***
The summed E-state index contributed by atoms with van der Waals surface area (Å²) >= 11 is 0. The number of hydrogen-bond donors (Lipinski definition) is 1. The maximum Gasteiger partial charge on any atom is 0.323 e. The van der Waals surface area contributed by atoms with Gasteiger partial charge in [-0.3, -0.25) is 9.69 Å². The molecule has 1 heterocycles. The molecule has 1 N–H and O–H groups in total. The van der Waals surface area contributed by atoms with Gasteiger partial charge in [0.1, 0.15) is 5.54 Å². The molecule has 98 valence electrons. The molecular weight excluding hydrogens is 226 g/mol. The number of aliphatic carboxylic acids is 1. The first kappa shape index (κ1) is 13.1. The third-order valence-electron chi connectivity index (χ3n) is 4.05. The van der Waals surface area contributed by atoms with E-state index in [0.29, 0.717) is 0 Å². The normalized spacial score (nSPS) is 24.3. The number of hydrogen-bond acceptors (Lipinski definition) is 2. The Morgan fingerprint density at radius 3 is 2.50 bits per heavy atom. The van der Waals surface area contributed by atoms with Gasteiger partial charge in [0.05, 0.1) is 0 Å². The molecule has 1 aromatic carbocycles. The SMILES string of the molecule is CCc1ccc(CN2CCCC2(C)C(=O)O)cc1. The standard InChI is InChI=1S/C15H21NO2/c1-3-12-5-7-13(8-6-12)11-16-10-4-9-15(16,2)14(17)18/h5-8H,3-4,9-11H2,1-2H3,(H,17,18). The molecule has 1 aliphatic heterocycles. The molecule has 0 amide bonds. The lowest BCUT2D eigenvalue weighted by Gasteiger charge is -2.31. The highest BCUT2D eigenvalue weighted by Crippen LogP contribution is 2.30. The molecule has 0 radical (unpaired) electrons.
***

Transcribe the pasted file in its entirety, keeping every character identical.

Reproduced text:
The summed E-state index contributed by atoms with van der Waals surface area (Å²) >= 11 is 0. The number of hydrogen-bond donors (Lipinski definition) is 1. The maximum Gasteiger partial charge on any atom is 0.323 e. The van der Waals surface area contributed by atoms with Gasteiger partial charge in [-0.3, -0.25) is 9.69 Å². The molecule has 1 heterocycles. The molecule has 1 N–H and O–H groups in total. The van der Waals surface area contributed by atoms with Gasteiger partial charge in [0.1, 0.15) is 5.54 Å². The molecule has 98 valence electrons. The molecular weight excluding hydrogens is 226 g/mol. The number of aliphatic carboxylic acids is 1. The first kappa shape index (κ1) is 13.1. The third-order valence-electron chi connectivity index (χ3n) is 4.05. The van der Waals surface area contributed by atoms with E-state index in [0.29, 0.717) is 0 Å². The normalized spacial score (nSPS) is 24.3. The number of hydrogen-bond acceptors (Lipinski definition) is 2. The Morgan fingerprint density at radius 3 is 2.50 bits per heavy atom. The van der Waals surface area contributed by atoms with Gasteiger partial charge in [0.05, 0.1) is 0 Å². The molecule has 1 aromatic carbocycles. The SMILES string of the molecule is CCc1ccc(CN2CCCC2(C)C(=O)O)cc1. The standard InChI is InChI=1S/C15H21NO2/c1-3-12-5-7-13(8-6-12)11-16-10-4-9-15(16,2)14(17)18/h5-8H,3-4,9-11H2,1-2H3,(H,17,18). The molecule has 1 aliphatic heterocycles. The molecule has 0 amide bonds. The lowest BCUT2D eigenvalue weighted by Gasteiger charge is -2.31. The highest BCUT2D eigenvalue weighted by Crippen LogP contribution is 2.30. The molecule has 0 radical (unpaired) electrons.